His tenacity doesn’t eliminate the many irritating flaws of his character; as a King and primary protagonist, Alibaba is sorely lacking. However there is something endearing about watching him stand up to Hakuryuu and showing a determination to back his idealistic words with strength of will.

This is Alibaba as we have rarely seen him, especially in light of that chaotic exchange of blows and his final declaration to bring Hakuryuu to his knees. 

Could he actually win this bout? Well, Hakuryuu’s Belial transformation was impressive as hell. He continues to prove why he’s such a badass villain. And Alibaba has yet to corner him.

So, No. Alibaba isn’t winning this. But he will lose with a certain sense of pride, knowing he didn’t simply lie down and allow his former friend to walk all over him.

Aladdin has the makings of a truly powerful Magi, and for a long time the series seemed to forget him. Even with his showing at Magnostadt, his worth seems to have disappeared in light of juggernauts like Kouen and Sinbad.

These chapters finally allowed him to come into his own, portending his future as the biggest threat Il-Illah will ever face.

The talking took a back seat in all three chapters, which was a good decision on the Mangaka’s part, because these four characters more or less expressed themselves fully in the previous two chapters.

Any more talking (or begging on Alibaba’s part) would have felt redundant.

+The Bad
I have no problem reading a chapter a second or third time in order to understand some concept that I am yet to grasp. However rereading a chapter just because I didn’t quite understand what was portrayed on the page can get annoying. 

Magi’s art was waaay too messy. Chapter 257 was mostly consistent, but Chapter 255 and parts of 256 required some squinting and focusing to make sense of who had done what exactly.

Aladdin’s flash back was also terrible. IN fact the entire 255 was terribly paced. Shinobu rushed those moments of Aladdin trying to master Solomon’s Wisdom.

In fact it felt like she unnecessary shoehorned them into the chapter. 255 was just a mess top to bottom, barring a few decent Aladdin/Judar panels.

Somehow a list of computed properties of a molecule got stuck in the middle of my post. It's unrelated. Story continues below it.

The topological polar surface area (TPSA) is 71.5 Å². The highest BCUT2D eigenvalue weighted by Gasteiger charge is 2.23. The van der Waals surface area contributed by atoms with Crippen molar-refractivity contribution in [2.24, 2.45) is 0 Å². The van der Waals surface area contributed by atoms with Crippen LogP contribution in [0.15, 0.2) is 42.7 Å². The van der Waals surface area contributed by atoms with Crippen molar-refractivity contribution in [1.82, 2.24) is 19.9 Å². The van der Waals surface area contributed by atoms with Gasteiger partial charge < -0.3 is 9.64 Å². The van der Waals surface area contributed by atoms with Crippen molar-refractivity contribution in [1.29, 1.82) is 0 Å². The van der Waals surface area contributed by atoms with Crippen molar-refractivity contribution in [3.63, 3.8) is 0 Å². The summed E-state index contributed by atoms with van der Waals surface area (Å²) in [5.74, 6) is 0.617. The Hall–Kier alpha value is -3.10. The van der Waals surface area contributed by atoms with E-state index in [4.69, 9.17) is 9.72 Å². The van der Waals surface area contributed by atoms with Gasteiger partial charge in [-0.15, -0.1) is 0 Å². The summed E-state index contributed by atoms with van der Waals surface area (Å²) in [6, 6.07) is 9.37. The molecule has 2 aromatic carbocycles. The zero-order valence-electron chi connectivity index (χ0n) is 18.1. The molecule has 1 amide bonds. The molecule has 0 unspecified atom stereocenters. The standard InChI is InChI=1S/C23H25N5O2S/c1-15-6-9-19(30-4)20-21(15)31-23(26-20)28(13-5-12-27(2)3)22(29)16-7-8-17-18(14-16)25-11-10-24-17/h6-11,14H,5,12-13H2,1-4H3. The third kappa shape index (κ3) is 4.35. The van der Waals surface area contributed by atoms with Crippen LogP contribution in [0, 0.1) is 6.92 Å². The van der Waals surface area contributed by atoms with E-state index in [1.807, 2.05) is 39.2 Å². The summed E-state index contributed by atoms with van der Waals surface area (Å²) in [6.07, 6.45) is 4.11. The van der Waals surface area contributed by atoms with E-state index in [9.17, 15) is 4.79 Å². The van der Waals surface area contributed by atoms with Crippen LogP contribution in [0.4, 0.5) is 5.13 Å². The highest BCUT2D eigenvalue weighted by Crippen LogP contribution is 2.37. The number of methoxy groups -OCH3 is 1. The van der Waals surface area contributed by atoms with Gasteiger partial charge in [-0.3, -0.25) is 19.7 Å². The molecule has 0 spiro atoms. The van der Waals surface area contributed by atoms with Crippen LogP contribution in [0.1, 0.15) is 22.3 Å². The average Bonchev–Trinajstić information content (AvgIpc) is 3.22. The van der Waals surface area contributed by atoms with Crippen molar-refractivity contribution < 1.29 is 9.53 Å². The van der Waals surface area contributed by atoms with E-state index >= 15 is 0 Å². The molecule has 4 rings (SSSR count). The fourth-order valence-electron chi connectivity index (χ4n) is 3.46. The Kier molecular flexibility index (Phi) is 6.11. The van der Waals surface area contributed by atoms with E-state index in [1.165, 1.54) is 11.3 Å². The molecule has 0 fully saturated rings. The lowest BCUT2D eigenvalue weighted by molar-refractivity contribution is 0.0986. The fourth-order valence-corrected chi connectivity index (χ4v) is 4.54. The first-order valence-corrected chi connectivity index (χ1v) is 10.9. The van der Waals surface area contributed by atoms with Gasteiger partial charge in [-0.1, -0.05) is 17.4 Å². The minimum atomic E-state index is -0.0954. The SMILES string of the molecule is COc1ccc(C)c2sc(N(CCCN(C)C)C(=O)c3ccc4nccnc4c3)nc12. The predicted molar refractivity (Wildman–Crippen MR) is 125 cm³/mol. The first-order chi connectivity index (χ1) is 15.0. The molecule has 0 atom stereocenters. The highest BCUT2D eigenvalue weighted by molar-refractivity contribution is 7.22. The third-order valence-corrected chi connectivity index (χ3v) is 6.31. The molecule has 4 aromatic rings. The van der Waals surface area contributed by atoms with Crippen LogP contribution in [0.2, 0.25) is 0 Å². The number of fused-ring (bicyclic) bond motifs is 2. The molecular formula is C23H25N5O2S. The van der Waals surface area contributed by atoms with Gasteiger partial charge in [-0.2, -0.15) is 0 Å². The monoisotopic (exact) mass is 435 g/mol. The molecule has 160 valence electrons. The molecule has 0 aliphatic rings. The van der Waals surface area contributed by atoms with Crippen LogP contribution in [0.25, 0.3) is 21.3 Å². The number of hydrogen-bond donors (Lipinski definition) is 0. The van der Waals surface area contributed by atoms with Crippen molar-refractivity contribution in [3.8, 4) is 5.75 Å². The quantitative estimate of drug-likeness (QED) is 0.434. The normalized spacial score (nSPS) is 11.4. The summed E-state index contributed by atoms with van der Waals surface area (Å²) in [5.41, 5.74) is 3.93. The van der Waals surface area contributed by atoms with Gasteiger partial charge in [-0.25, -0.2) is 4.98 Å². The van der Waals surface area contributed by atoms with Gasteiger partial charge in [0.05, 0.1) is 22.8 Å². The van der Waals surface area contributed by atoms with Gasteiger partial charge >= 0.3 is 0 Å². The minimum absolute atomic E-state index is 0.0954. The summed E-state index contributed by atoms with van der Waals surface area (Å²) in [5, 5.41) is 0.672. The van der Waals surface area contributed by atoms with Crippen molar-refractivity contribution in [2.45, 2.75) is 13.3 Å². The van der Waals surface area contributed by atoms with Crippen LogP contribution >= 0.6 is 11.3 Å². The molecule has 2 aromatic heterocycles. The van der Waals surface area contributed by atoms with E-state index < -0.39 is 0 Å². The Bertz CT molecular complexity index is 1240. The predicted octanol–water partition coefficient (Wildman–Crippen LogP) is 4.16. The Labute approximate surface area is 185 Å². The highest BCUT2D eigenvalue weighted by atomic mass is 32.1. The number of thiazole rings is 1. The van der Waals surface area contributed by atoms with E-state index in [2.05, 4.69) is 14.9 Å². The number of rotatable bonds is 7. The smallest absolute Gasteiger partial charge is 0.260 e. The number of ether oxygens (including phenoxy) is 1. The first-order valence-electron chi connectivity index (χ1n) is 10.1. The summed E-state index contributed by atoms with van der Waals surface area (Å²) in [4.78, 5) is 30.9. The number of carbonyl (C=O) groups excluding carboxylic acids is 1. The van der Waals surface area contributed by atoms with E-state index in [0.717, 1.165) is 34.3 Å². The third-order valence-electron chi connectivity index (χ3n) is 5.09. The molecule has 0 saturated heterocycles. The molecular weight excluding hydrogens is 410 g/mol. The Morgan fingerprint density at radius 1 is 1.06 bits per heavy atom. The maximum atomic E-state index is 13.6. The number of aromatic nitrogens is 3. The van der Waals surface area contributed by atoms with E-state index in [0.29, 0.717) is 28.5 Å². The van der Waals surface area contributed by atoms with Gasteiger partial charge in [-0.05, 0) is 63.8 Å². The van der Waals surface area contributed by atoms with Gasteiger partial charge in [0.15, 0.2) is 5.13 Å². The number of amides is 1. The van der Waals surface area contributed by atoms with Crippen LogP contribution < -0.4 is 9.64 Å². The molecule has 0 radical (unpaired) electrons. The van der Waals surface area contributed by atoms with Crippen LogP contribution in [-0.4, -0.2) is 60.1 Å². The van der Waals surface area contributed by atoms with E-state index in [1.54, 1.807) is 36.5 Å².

This as opposed to the Hakuryuu/Alibaba panels, which were great, especially the sword/scythe stuff. That is where Shinobu’s habit of trying to fit several panels’ worth of work into a single panel paid off. The fast pace of the fights really resonated, as well as the desperation behind every one of Alibaba’s blows.

RATING: 7/10. Magi is getting its form back. Not that it was bad before. More like lackluster. It is considerably boosted by the unpredictability of this fight, from Aladdin’s display of space warping magic to Hakuryuu’s Belial Djinn equip and Alibaba’s roaring determination.

HIGHLIGHTS: Hakuryuu and Alibaba’s sword/scythe exchange. Aladdin’s potential omniscience.
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I am not so sure about the direction this business with King and Ban is going. The way the chapter ended, with a giant bearing down upon the Fairy King’s forest, waiting for either King or Ban to take action would have worked better if King actually needed to prove himself.

Are we really expected to get excited about watching King show off at Ban’s expense? Because the outcome is obvious. There is nothing in Ban’s arsenal that is going to allow him to actually impact next week’s fight, at least not without a sacred treasure.

More importantly, all of this would have only mattered if we were actually really interested in watching King find his lost confident, stand up to his naysayers and finally prove himself as the true Fairy King.

Unfortunately the mangaka seems to have forgotten that he actually already did this. The Hellbrum fight heavily explored King’s past.

We saw him fall to his lowest. Then he found his courage, realized that Chestiefol had chosen him once more as the true Fairy King and proceeded to kick Hellbrum’s Fairy Ass.

Meliodas unleashes the fury of Lost Vayne. King and Ban must protect the Forest against a menacing threat.